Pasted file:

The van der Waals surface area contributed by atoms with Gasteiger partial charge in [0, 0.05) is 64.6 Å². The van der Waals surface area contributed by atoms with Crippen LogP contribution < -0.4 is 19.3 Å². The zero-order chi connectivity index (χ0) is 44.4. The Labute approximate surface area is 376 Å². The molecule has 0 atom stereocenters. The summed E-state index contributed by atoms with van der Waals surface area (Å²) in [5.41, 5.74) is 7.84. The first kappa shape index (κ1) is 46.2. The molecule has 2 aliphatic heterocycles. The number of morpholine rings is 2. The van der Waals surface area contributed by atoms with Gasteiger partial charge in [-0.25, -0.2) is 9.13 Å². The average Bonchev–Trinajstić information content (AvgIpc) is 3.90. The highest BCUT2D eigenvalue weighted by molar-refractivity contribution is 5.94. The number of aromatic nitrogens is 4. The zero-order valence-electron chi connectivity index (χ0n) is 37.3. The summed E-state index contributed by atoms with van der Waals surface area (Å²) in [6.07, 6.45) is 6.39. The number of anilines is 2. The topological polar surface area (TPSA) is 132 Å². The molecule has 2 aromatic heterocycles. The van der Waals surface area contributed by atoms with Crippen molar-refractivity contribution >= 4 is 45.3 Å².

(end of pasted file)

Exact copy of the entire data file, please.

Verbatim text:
The van der Waals surface area contributed by atoms with Gasteiger partial charge in [0, 0.05) is 64.6 Å². The van der Waals surface area contributed by atoms with Crippen LogP contribution < -0.4 is 19.3 Å². The zero-order chi connectivity index (χ0) is 44.4. The Labute approximate surface area is 376 Å². The molecule has 0 atom stereocenters. The summed E-state index contributed by atoms with van der Waals surface area (Å²) in [5.41, 5.74) is 7.84. The first kappa shape index (κ1) is 46.2. The molecule has 2 aliphatic heterocycles. The number of morpholine rings is 2. The van der Waals surface area contributed by atoms with Gasteiger partial charge in [-0.25, -0.2) is 9.13 Å². The average Bonchev–Trinajstić information content (AvgIpc) is 3.90. The highest BCUT2D eigenvalue weighted by molar-refractivity contribution is 5.94. The number of aromatic nitrogens is 4. The zero-order valence-electron chi connectivity index (χ0n) is 37.3. The summed E-state index contributed by atoms with van der Waals surface area (Å²) in [6.07, 6.45) is 6.39. The number of anilines is 2. The topological polar surface area (TPSA) is 132 Å². The molecule has 2 aromatic heterocycles. The van der Waals surface area contributed by atoms with Crippen molar-refractivity contribution >= 4 is 45.3 Å².